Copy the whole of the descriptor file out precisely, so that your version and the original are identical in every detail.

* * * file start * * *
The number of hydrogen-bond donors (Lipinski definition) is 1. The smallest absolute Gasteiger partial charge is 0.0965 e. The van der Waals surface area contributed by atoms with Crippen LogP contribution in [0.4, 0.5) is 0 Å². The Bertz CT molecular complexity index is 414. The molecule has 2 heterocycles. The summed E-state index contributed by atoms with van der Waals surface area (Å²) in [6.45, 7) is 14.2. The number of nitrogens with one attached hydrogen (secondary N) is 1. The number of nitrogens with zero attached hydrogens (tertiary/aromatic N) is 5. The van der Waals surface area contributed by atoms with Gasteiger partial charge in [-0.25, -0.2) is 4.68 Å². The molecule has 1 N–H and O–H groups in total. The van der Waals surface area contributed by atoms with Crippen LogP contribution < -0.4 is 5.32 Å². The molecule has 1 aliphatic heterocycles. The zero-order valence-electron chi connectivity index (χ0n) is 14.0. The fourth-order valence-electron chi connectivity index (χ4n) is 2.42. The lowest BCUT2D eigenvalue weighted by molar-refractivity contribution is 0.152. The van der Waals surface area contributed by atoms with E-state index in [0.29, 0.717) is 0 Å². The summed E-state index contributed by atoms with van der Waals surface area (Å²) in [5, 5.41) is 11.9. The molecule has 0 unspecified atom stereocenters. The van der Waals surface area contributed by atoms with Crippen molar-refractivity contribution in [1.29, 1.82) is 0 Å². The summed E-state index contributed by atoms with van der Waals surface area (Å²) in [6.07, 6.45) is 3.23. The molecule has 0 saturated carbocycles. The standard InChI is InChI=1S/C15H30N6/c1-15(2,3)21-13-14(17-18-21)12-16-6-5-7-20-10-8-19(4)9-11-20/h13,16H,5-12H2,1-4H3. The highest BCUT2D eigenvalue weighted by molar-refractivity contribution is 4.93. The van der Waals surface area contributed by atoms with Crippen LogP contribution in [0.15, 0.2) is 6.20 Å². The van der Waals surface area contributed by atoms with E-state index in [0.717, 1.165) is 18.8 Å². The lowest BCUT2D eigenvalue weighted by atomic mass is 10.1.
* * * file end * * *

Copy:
The number of hydrogen-bond donors (Lipinski definition) is 1. The smallest absolute Gasteiger partial charge is 0.0965 e. The van der Waals surface area contributed by atoms with Crippen LogP contribution in [0.4, 0.5) is 0 Å². The Bertz CT molecular complexity index is 414. The molecule has 2 heterocycles. The summed E-state index contributed by atoms with van der Waals surface area (Å²) in [6.45, 7) is 14.2. The number of nitrogens with one attached hydrogen (secondary N) is 1. The number of nitrogens with zero attached hydrogens (tertiary/aromatic N) is 5. The van der Waals surface area contributed by atoms with Gasteiger partial charge in [-0.25, -0.2) is 4.68 Å². The molecule has 1 N–H and O–H groups in total. The van der Waals surface area contributed by atoms with Crippen LogP contribution < -0.4 is 5.32 Å². The molecule has 1 aliphatic heterocycles. The zero-order valence-electron chi connectivity index (χ0n) is 14.0. The fourth-order valence-electron chi connectivity index (χ4n) is 2.42. The lowest BCUT2D eigenvalue weighted by molar-refractivity contribution is 0.152. The van der Waals surface area contributed by atoms with E-state index in [0.29, 0.717) is 0 Å². The summed E-state index contributed by atoms with van der Waals surface area (Å²) in [5, 5.41) is 11.9. The molecule has 0 unspecified atom stereocenters. The van der Waals surface area contributed by atoms with Crippen molar-refractivity contribution in [1.29, 1.82) is 0 Å². The summed E-state index contributed by atoms with van der Waals surface area (Å²) in [6.07, 6.45) is 3.23. The molecule has 0 saturated carbocycles. The standard InChI is InChI=1S/C15H30N6/c1-15(2,3)21-13-14(17-18-21)12-16-6-5-7-20-10-8-19(4)9-11-20/h13,16H,5-12H2,1-4H3. The highest BCUT2D eigenvalue weighted by molar-refractivity contribution is 4.93. The van der Waals surface area contributed by atoms with Crippen LogP contribution in [0.15, 0.2) is 6.20 Å². The van der Waals surface area contributed by atoms with E-state index in [0.717, 1.165) is 18.8 Å². The lowest BCUT2D eigenvalue weighted by atomic mass is 10.1.